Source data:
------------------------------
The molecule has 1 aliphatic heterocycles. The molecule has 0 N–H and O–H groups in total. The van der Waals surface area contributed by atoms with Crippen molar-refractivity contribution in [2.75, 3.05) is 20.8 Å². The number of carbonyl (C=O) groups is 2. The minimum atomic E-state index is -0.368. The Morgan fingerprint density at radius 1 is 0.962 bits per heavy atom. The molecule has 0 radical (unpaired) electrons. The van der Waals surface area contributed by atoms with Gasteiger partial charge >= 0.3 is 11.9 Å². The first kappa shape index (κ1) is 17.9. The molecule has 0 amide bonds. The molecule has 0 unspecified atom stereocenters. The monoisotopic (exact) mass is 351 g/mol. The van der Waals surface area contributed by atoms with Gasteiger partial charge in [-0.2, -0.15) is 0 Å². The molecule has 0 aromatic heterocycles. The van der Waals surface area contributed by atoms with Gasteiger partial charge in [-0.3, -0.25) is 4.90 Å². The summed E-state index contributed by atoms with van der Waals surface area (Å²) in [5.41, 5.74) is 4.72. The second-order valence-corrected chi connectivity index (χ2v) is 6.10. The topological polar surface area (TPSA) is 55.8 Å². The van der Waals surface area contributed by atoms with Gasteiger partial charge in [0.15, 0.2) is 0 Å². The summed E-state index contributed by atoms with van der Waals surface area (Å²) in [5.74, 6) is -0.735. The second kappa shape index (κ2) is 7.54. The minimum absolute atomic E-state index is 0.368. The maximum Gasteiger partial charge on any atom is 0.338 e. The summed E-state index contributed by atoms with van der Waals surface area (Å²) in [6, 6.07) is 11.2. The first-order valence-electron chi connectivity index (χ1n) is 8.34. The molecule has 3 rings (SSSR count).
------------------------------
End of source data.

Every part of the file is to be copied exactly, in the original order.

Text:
The molecule has 1 aliphatic heterocycles. The molecule has 0 N–H and O–H groups in total. The van der Waals surface area contributed by atoms with Crippen molar-refractivity contribution in [2.75, 3.05) is 20.8 Å². The number of carbonyl (C=O) groups is 2. The minimum atomic E-state index is -0.368. The Morgan fingerprint density at radius 1 is 0.962 bits per heavy atom. The molecule has 0 radical (unpaired) electrons. The van der Waals surface area contributed by atoms with Gasteiger partial charge >= 0.3 is 11.9 Å². The first kappa shape index (κ1) is 17.9. The molecule has 0 amide bonds. The molecule has 0 unspecified atom stereocenters. The monoisotopic (exact) mass is 351 g/mol. The van der Waals surface area contributed by atoms with Gasteiger partial charge in [-0.2, -0.15) is 0 Å². The molecule has 0 aromatic heterocycles. The van der Waals surface area contributed by atoms with Gasteiger partial charge in [-0.3, -0.25) is 4.90 Å². The summed E-state index contributed by atoms with van der Waals surface area (Å²) in [5.41, 5.74) is 4.72. The second-order valence-corrected chi connectivity index (χ2v) is 6.10. The topological polar surface area (TPSA) is 55.8 Å². The van der Waals surface area contributed by atoms with Gasteiger partial charge in [0.15, 0.2) is 0 Å². The summed E-state index contributed by atoms with van der Waals surface area (Å²) in [5.74, 6) is -0.735. The second kappa shape index (κ2) is 7.54. The minimum absolute atomic E-state index is 0.368. The maximum Gasteiger partial charge on any atom is 0.338 e. The summed E-state index contributed by atoms with van der Waals surface area (Å²) in [6, 6.07) is 11.2. The first-order valence-electron chi connectivity index (χ1n) is 8.34. The molecule has 3 rings (SSSR count).